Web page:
'Death Metal with training wheels' is the unfortunate impression that Dissection's rebirth EP 'Maha Kali' creates, replacing the previous 'Anti-Cosmic Metal of Death' tagline we were all so familiar with. Rather than the glorious reinstatement of one of black metal's most prodigal (i.e. imprisoned) sons, these two songs sound as if Jon had trouble trying to relearn all his old licks--shake off the cobwebs, as it were. The title track makes this abundantly clear with its awkwardly slow tempo and stagnancy (despite the female guest vocals), from its very first bars sounding like a half-speed warm-up exercise ripped off 'Storm of the Light's Bane's. But it is the subtle emptiness of the second track, Jon's 2005 version of 'Unhallowed', that is most telling.
Many have wondered what Jon was thinking when he wrote 2006's LP 'Reinkaos', and why he abandoned his lauded roots—this EP is the answer. Even when covering his own song, the legendary 'Unhallowed', something was missing. Whether prison had siphoned away his gall, whether it was age taking its toll, or even the hypothesized depression that drove him to suicide, Dissection of the new millennium is simply not Dissection of the last.
'Reinkaos' would take a new direction, gaining some strength for the change, and in its own become an above average semi-melodic Death Metal exercise, but on 'Maha Kali' that energy is absent. Jon was clearly spinning his wheels here, searching for inspiration, and not finding it.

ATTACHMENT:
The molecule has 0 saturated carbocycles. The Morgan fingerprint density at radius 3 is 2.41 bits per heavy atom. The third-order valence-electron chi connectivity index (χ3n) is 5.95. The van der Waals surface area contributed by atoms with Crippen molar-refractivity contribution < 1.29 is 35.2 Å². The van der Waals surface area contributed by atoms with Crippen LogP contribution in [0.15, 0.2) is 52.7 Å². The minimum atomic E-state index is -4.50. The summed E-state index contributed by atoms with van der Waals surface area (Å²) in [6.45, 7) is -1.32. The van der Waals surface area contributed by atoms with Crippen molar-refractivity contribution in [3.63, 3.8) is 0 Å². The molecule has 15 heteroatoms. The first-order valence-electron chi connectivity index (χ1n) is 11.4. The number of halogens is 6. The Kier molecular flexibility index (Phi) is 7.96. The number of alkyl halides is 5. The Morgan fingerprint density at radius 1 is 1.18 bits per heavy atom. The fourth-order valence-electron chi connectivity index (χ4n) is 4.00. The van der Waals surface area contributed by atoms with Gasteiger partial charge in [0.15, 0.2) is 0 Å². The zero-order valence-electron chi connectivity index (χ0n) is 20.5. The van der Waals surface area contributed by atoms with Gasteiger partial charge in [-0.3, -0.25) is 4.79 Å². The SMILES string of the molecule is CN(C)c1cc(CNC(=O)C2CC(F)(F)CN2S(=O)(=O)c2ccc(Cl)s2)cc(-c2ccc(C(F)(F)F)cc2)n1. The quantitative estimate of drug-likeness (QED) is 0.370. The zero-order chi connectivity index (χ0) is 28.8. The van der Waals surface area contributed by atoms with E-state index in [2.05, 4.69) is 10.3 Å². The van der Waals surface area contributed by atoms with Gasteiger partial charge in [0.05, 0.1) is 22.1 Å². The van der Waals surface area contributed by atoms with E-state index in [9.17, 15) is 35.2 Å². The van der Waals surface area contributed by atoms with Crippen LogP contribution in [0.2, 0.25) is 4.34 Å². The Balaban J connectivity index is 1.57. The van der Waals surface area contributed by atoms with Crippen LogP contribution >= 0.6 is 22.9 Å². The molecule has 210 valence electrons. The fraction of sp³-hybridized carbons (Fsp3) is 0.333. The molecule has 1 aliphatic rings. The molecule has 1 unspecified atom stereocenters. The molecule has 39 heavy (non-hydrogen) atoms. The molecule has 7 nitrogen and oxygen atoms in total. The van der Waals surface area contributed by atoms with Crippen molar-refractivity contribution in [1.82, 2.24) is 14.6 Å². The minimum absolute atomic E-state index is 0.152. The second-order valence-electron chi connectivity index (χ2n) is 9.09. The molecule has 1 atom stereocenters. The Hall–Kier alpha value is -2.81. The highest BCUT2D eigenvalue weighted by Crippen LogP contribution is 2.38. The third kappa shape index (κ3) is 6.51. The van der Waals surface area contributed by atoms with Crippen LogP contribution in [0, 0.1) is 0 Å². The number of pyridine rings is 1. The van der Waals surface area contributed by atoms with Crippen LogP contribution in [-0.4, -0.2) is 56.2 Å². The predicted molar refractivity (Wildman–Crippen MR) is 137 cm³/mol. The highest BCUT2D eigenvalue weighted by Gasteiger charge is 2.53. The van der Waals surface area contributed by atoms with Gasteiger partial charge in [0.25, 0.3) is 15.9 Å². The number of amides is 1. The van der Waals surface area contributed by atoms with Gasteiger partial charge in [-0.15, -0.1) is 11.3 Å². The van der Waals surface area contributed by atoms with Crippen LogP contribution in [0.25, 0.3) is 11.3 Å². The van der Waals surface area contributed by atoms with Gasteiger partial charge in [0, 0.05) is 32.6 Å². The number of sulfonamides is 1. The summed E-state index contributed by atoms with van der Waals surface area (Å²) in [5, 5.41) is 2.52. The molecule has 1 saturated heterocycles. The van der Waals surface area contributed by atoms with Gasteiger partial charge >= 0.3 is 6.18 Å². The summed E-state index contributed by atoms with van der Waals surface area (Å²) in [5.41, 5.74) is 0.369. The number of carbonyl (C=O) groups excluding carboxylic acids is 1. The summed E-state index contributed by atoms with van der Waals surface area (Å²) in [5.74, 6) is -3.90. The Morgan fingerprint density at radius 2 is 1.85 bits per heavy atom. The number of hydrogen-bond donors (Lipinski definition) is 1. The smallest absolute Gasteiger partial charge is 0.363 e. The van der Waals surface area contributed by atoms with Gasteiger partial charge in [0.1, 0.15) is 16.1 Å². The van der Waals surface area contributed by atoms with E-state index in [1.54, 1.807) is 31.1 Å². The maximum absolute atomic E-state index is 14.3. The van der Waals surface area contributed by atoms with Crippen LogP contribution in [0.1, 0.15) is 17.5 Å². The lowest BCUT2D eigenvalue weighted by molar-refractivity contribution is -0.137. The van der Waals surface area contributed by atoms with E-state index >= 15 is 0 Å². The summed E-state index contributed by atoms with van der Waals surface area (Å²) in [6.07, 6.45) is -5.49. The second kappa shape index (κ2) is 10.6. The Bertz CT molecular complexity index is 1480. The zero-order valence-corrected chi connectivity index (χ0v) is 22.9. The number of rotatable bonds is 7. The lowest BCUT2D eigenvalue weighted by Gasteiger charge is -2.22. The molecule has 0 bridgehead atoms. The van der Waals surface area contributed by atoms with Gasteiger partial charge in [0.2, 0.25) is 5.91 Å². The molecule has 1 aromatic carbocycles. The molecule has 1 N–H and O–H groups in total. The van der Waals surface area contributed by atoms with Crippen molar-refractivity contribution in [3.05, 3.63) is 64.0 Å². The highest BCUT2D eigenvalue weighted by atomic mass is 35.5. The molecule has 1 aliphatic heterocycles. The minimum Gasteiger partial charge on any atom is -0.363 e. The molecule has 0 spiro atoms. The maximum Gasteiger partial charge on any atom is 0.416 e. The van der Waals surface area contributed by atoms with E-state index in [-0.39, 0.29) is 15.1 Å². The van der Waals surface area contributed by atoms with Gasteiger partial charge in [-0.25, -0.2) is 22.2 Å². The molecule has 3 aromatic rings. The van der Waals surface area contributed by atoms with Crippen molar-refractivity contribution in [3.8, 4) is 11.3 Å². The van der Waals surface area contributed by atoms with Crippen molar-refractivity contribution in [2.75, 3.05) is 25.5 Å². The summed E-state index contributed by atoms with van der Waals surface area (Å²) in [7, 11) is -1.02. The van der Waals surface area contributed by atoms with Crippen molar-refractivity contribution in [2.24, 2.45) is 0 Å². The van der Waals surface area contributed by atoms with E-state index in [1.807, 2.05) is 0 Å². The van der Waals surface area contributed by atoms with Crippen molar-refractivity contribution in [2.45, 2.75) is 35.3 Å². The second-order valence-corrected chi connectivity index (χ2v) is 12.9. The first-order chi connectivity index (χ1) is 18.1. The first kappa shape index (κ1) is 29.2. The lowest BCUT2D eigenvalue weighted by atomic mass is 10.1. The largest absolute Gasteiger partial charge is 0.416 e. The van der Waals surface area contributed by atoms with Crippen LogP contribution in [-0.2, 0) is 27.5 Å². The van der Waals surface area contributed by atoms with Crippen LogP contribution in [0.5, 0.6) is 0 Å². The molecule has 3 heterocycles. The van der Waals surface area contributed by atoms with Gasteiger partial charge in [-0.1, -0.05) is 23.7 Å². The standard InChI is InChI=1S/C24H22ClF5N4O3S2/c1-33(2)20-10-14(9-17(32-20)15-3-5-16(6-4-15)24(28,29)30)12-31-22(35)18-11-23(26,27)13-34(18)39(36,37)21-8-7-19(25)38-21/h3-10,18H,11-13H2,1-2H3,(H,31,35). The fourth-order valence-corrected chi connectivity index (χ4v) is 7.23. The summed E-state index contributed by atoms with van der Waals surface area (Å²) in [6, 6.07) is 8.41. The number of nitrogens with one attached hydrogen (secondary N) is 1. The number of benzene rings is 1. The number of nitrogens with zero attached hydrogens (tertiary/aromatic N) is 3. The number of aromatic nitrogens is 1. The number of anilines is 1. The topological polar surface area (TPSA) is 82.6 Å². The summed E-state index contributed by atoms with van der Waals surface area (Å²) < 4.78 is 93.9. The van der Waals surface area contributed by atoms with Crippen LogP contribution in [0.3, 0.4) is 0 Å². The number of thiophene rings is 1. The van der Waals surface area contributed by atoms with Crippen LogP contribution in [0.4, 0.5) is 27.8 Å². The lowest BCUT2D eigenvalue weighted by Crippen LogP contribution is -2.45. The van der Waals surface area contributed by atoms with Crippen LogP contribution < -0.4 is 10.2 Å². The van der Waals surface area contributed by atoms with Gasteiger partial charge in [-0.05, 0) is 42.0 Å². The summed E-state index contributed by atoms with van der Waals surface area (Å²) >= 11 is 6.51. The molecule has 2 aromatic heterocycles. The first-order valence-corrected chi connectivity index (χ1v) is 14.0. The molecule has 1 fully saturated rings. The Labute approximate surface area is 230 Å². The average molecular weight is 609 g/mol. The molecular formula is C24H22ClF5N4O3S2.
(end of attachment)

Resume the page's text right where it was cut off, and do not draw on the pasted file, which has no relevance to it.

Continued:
After this regrettable misstep, the collective media shunned Dissection, were in large part predisposed against 'Reinkaos' even before it was ever heard, and harshly critical of it once it was officially released. Yet, had we been more patient, perhaps we would have recognized the changes Jon's prison sentence had wrought, and not been so quick to criticize his efforts and malign him. A positive fan response to 'Maha Kali' would likely not have prevented his suicide, but one cannot help but wonder just how much his decision was influenced by us all.
Empirically, 'Maha Kali' is now no better a musical release than it was before Jon's death. But its lyrics--macabre yet strangely tranquil and elegant--may be his most lasting legacy, as his personal, prescient epitaph.
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